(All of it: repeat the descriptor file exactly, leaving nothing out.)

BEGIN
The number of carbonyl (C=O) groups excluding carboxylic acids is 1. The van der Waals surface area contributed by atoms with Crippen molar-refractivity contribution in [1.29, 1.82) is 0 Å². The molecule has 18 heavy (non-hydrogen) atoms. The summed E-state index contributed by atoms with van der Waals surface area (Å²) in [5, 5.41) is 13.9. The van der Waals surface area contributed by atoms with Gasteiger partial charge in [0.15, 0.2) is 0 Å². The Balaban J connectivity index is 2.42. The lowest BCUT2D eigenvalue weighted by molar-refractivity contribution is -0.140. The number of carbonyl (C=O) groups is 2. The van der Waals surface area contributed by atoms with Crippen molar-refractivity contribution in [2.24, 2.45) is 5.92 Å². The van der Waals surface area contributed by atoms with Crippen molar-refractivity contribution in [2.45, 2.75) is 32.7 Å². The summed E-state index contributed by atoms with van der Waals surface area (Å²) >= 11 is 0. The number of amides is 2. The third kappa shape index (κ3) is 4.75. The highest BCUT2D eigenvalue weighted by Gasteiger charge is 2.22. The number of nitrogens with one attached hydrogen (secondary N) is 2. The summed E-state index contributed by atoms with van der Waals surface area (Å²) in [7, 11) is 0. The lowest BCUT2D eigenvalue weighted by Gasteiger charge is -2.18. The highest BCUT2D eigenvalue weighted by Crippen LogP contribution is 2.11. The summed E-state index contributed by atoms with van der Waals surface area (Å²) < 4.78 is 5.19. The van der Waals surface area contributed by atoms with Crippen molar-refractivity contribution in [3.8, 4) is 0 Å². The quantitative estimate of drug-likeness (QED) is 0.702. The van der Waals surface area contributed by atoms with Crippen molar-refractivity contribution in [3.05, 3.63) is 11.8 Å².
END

The number of carbonyl (C=O) groups excluding carboxylic acids is 1. The van der Waals surface area contributed by atoms with Crippen molar-refractivity contribution in [1.29, 1.82) is 0 Å². The molecule has 18 heavy (non-hydrogen) atoms. The summed E-state index contributed by atoms with van der Waals surface area (Å²) in [5, 5.41) is 13.9. The van der Waals surface area contributed by atoms with Gasteiger partial charge in [0.15, 0.2) is 0 Å². The Balaban J connectivity index is 2.42. The lowest BCUT2D eigenvalue weighted by molar-refractivity contribution is -0.140. The number of carbonyl (C=O) groups is 2. The van der Waals surface area contributed by atoms with Crippen molar-refractivity contribution in [2.24, 2.45) is 5.92 Å². The van der Waals surface area contributed by atoms with Crippen molar-refractivity contribution in [2.45, 2.75) is 32.7 Å². The summed E-state index contributed by atoms with van der Waals surface area (Å²) >= 11 is 0. The number of amides is 2. The third kappa shape index (κ3) is 4.75. The highest BCUT2D eigenvalue weighted by Gasteiger charge is 2.22. The number of nitrogens with one attached hydrogen (secondary N) is 2. The summed E-state index contributed by atoms with van der Waals surface area (Å²) in [7, 11) is 0. The lowest BCUT2D eigenvalue weighted by Gasteiger charge is -2.18. The highest BCUT2D eigenvalue weighted by Crippen LogP contribution is 2.11. The summed E-state index contributed by atoms with van der Waals surface area (Å²) < 4.78 is 5.19. The van der Waals surface area contributed by atoms with Crippen molar-refractivity contribution in [3.8, 4) is 0 Å². The quantitative estimate of drug-likeness (QED) is 0.702. The van der Waals surface area contributed by atoms with Crippen molar-refractivity contribution in [3.05, 3.63) is 11.8 Å².